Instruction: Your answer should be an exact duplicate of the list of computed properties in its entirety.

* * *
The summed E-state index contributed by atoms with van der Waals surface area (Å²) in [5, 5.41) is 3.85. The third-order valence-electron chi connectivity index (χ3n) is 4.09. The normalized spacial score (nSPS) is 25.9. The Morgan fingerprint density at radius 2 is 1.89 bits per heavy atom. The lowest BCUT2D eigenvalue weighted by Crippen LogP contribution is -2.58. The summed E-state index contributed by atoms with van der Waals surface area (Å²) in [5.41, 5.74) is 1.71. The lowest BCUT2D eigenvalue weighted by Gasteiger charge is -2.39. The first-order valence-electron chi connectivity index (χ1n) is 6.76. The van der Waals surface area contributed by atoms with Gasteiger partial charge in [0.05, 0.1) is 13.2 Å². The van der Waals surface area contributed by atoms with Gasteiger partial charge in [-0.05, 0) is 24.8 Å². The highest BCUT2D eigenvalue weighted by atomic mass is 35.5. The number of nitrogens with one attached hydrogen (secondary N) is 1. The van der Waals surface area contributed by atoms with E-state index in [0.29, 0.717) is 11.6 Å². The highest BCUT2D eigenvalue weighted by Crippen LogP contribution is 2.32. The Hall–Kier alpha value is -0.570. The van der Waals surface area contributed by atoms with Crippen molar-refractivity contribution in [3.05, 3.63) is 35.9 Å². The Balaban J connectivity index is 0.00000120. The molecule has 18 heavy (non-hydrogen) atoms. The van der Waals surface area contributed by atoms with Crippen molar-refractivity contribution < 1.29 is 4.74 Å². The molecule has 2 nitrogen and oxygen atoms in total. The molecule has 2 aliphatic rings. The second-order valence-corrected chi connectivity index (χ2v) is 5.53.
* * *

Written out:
The summed E-state index contributed by atoms with van der Waals surface area (Å²) in [5, 5.41) is 3.85. The third-order valence-electron chi connectivity index (χ3n) is 4.09. The normalized spacial score (nSPS) is 25.9. The Morgan fingerprint density at radius 2 is 1.89 bits per heavy atom. The lowest BCUT2D eigenvalue weighted by Crippen LogP contribution is -2.58. The summed E-state index contributed by atoms with van der Waals surface area (Å²) in [5.41, 5.74) is 1.71. The lowest BCUT2D eigenvalue weighted by Gasteiger charge is -2.39. The first-order valence-electron chi connectivity index (χ1n) is 6.76. The van der Waals surface area contributed by atoms with Gasteiger partial charge in [0.05, 0.1) is 13.2 Å². The van der Waals surface area contributed by atoms with Gasteiger partial charge in [-0.05, 0) is 24.8 Å². The highest BCUT2D eigenvalue weighted by atomic mass is 35.5. The number of nitrogens with one attached hydrogen (secondary N) is 1. The van der Waals surface area contributed by atoms with E-state index in [0.29, 0.717) is 11.6 Å². The highest BCUT2D eigenvalue weighted by Crippen LogP contribution is 2.32. The Hall–Kier alpha value is -0.570. The van der Waals surface area contributed by atoms with Crippen molar-refractivity contribution in [3.05, 3.63) is 35.9 Å². The Balaban J connectivity index is 0.00000120. The molecule has 18 heavy (non-hydrogen) atoms. The van der Waals surface area contributed by atoms with Crippen molar-refractivity contribution < 1.29 is 4.74 Å². The molecule has 2 nitrogen and oxygen atoms in total. The molecule has 2 aliphatic rings. The second-order valence-corrected chi connectivity index (χ2v) is 5.53.